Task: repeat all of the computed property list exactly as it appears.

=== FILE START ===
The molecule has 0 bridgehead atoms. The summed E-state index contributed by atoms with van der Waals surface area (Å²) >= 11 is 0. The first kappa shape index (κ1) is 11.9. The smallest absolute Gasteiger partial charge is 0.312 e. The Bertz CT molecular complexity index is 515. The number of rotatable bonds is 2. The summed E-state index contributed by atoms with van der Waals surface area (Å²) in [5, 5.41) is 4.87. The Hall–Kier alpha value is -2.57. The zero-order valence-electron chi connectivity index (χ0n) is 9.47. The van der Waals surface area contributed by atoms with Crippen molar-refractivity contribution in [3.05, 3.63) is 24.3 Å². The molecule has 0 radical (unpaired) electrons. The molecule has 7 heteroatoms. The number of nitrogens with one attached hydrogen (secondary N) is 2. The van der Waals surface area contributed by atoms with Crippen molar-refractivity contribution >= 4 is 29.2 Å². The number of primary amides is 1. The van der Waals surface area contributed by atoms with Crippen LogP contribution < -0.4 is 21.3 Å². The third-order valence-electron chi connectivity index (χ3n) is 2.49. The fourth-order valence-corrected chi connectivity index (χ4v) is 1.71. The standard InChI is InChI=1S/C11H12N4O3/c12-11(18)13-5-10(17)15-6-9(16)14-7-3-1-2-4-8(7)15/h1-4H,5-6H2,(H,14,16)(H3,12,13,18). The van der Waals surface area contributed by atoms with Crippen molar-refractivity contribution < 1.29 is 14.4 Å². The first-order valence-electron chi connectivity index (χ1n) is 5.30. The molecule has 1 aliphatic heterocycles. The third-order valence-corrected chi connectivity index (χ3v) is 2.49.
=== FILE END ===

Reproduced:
The molecule has 0 bridgehead atoms. The summed E-state index contributed by atoms with van der Waals surface area (Å²) >= 11 is 0. The first kappa shape index (κ1) is 11.9. The smallest absolute Gasteiger partial charge is 0.312 e. The Bertz CT molecular complexity index is 515. The number of rotatable bonds is 2. The summed E-state index contributed by atoms with van der Waals surface area (Å²) in [5, 5.41) is 4.87. The Hall–Kier alpha value is -2.57. The zero-order valence-electron chi connectivity index (χ0n) is 9.47. The van der Waals surface area contributed by atoms with Crippen molar-refractivity contribution in [3.05, 3.63) is 24.3 Å². The molecule has 0 radical (unpaired) electrons. The molecule has 7 heteroatoms. The number of nitrogens with one attached hydrogen (secondary N) is 2. The van der Waals surface area contributed by atoms with Crippen molar-refractivity contribution >= 4 is 29.2 Å². The number of primary amides is 1. The van der Waals surface area contributed by atoms with Crippen LogP contribution < -0.4 is 21.3 Å². The third-order valence-electron chi connectivity index (χ3n) is 2.49. The fourth-order valence-corrected chi connectivity index (χ4v) is 1.71. The standard InChI is InChI=1S/C11H12N4O3/c12-11(18)13-5-10(17)15-6-9(16)14-7-3-1-2-4-8(7)15/h1-4H,5-6H2,(H,14,16)(H3,12,13,18). The van der Waals surface area contributed by atoms with Crippen molar-refractivity contribution < 1.29 is 14.4 Å². The first-order valence-electron chi connectivity index (χ1n) is 5.30. The molecule has 1 aliphatic heterocycles. The third-order valence-corrected chi connectivity index (χ3v) is 2.49.